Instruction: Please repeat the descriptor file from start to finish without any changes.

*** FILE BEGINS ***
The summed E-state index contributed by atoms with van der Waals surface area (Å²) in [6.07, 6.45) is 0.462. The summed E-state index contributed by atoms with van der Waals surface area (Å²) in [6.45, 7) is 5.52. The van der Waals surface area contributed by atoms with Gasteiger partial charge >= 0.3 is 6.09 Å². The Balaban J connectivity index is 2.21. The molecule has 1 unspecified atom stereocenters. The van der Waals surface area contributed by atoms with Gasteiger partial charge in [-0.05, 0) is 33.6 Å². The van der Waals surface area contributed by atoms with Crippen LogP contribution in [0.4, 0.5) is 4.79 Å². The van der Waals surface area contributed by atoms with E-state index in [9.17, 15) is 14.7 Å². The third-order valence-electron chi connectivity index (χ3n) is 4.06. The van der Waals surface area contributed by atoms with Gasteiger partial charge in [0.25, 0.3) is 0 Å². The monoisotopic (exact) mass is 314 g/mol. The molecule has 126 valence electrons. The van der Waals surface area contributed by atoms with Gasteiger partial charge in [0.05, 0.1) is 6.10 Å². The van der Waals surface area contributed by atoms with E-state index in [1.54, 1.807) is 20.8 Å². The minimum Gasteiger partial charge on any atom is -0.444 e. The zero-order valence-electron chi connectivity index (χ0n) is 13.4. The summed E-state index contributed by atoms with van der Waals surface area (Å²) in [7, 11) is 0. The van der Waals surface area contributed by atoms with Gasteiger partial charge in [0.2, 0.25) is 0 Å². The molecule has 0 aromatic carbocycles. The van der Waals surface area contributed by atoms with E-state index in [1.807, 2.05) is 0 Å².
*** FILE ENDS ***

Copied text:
The summed E-state index contributed by atoms with van der Waals surface area (Å²) in [6.07, 6.45) is 0.462. The summed E-state index contributed by atoms with van der Waals surface area (Å²) in [6.45, 7) is 5.52. The van der Waals surface area contributed by atoms with Gasteiger partial charge >= 0.3 is 6.09 Å². The Balaban J connectivity index is 2.21. The molecule has 1 unspecified atom stereocenters. The van der Waals surface area contributed by atoms with Gasteiger partial charge in [-0.05, 0) is 33.6 Å². The van der Waals surface area contributed by atoms with Crippen LogP contribution in [0.4, 0.5) is 4.79 Å². The van der Waals surface area contributed by atoms with E-state index in [9.17, 15) is 14.7 Å². The third-order valence-electron chi connectivity index (χ3n) is 4.06. The van der Waals surface area contributed by atoms with Gasteiger partial charge in [0.25, 0.3) is 0 Å². The monoisotopic (exact) mass is 314 g/mol. The molecule has 126 valence electrons. The van der Waals surface area contributed by atoms with Gasteiger partial charge in [0.05, 0.1) is 6.10 Å². The van der Waals surface area contributed by atoms with E-state index in [1.54, 1.807) is 20.8 Å². The minimum Gasteiger partial charge on any atom is -0.444 e. The zero-order valence-electron chi connectivity index (χ0n) is 13.4. The summed E-state index contributed by atoms with van der Waals surface area (Å²) in [7, 11) is 0. The van der Waals surface area contributed by atoms with Gasteiger partial charge in [0.2, 0.25) is 0 Å². The molecule has 0 aromatic carbocycles. The van der Waals surface area contributed by atoms with E-state index in [1.807, 2.05) is 0 Å².